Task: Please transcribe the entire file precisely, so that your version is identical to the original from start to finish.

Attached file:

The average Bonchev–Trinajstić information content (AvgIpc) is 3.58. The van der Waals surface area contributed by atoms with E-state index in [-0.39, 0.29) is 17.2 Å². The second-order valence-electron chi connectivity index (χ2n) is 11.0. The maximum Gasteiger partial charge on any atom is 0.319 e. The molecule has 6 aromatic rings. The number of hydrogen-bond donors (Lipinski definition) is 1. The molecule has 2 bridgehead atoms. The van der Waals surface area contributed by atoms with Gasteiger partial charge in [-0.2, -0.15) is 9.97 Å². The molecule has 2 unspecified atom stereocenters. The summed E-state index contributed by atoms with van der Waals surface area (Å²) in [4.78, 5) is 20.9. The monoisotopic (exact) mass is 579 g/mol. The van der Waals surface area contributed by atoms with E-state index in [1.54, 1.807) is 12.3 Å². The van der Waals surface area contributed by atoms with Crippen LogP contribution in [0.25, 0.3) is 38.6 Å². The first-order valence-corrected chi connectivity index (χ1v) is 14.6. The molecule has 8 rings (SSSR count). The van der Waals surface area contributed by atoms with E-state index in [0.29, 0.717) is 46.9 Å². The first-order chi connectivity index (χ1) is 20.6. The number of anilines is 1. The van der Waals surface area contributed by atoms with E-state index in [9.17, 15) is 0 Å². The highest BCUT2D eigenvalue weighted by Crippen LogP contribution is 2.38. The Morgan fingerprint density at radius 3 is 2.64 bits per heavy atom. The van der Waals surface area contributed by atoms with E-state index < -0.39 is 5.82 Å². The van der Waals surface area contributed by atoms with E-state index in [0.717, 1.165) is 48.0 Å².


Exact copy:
The average Bonchev–Trinajstić information content (AvgIpc) is 3.58. The van der Waals surface area contributed by atoms with E-state index in [-0.39, 0.29) is 17.2 Å². The second-order valence-electron chi connectivity index (χ2n) is 11.0. The maximum Gasteiger partial charge on any atom is 0.319 e. The molecule has 6 aromatic rings. The number of hydrogen-bond donors (Lipinski definition) is 1. The molecule has 2 bridgehead atoms. The van der Waals surface area contributed by atoms with Gasteiger partial charge in [-0.2, -0.15) is 9.97 Å². The molecule has 2 unspecified atom stereocenters. The summed E-state index contributed by atoms with van der Waals surface area (Å²) in [4.78, 5) is 20.9. The monoisotopic (exact) mass is 579 g/mol. The van der Waals surface area contributed by atoms with E-state index in [1.54, 1.807) is 12.3 Å². The van der Waals surface area contributed by atoms with Crippen LogP contribution in [0.25, 0.3) is 38.6 Å². The first-order valence-corrected chi connectivity index (χ1v) is 14.6. The molecule has 8 rings (SSSR count). The van der Waals surface area contributed by atoms with E-state index in [0.29, 0.717) is 46.9 Å². The first-order chi connectivity index (χ1) is 20.6. The number of anilines is 1. The van der Waals surface area contributed by atoms with E-state index in [9.17, 15) is 0 Å². The highest BCUT2D eigenvalue weighted by Crippen LogP contribution is 2.38. The Morgan fingerprint density at radius 3 is 2.64 bits per heavy atom. The van der Waals surface area contributed by atoms with E-state index < -0.39 is 5.82 Å². The van der Waals surface area contributed by atoms with E-state index in [0.717, 1.165) is 48.0 Å².